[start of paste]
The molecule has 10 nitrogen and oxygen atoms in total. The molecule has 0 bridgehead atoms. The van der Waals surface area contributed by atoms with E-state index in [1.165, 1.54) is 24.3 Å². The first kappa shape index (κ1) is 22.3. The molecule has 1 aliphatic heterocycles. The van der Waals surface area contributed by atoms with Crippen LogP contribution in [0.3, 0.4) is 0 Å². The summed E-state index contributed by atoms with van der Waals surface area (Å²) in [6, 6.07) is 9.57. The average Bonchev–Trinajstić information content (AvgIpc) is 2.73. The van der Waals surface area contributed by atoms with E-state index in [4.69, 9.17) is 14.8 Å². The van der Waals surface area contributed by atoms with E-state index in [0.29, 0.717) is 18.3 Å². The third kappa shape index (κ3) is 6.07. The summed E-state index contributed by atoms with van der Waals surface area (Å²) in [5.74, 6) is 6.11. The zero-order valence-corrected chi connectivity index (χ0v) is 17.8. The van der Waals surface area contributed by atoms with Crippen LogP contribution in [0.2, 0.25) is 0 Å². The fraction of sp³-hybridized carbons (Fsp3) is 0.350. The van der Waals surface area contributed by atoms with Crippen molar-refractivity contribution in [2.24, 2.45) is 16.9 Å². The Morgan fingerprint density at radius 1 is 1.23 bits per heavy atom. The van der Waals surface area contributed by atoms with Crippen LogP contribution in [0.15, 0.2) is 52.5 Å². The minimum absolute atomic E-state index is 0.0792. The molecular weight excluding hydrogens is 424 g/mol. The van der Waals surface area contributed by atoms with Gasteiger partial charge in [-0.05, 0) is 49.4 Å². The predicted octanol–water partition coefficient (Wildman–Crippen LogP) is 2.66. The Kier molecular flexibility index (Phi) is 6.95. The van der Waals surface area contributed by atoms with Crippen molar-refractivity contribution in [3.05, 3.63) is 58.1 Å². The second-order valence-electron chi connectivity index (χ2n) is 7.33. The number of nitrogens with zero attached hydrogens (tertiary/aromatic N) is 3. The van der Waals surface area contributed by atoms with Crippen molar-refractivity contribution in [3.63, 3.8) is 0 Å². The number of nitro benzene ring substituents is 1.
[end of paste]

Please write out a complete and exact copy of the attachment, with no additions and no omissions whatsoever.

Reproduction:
The molecule has 10 nitrogen and oxygen atoms in total. The molecule has 0 bridgehead atoms. The van der Waals surface area contributed by atoms with E-state index in [1.165, 1.54) is 24.3 Å². The first kappa shape index (κ1) is 22.3. The molecule has 1 aliphatic heterocycles. The van der Waals surface area contributed by atoms with Crippen LogP contribution in [0.3, 0.4) is 0 Å². The summed E-state index contributed by atoms with van der Waals surface area (Å²) in [6, 6.07) is 9.57. The average Bonchev–Trinajstić information content (AvgIpc) is 2.73. The van der Waals surface area contributed by atoms with E-state index in [4.69, 9.17) is 14.8 Å². The van der Waals surface area contributed by atoms with E-state index in [0.29, 0.717) is 18.3 Å². The third kappa shape index (κ3) is 6.07. The summed E-state index contributed by atoms with van der Waals surface area (Å²) in [5.74, 6) is 6.11. The zero-order valence-corrected chi connectivity index (χ0v) is 17.8. The van der Waals surface area contributed by atoms with Crippen LogP contribution in [0.2, 0.25) is 0 Å². The fraction of sp³-hybridized carbons (Fsp3) is 0.350. The van der Waals surface area contributed by atoms with Crippen molar-refractivity contribution in [2.24, 2.45) is 16.9 Å². The Morgan fingerprint density at radius 1 is 1.23 bits per heavy atom. The van der Waals surface area contributed by atoms with Crippen LogP contribution in [0.15, 0.2) is 52.5 Å². The minimum absolute atomic E-state index is 0.0792. The molecular weight excluding hydrogens is 424 g/mol. The van der Waals surface area contributed by atoms with Gasteiger partial charge in [-0.05, 0) is 49.4 Å². The predicted octanol–water partition coefficient (Wildman–Crippen LogP) is 2.66. The Kier molecular flexibility index (Phi) is 6.95. The van der Waals surface area contributed by atoms with Crippen molar-refractivity contribution in [3.05, 3.63) is 58.1 Å². The second-order valence-electron chi connectivity index (χ2n) is 7.33. The number of nitrogens with zero attached hydrogens (tertiary/aromatic N) is 3. The van der Waals surface area contributed by atoms with Crippen molar-refractivity contribution in [3.63, 3.8) is 0 Å². The number of nitro benzene ring substituents is 1.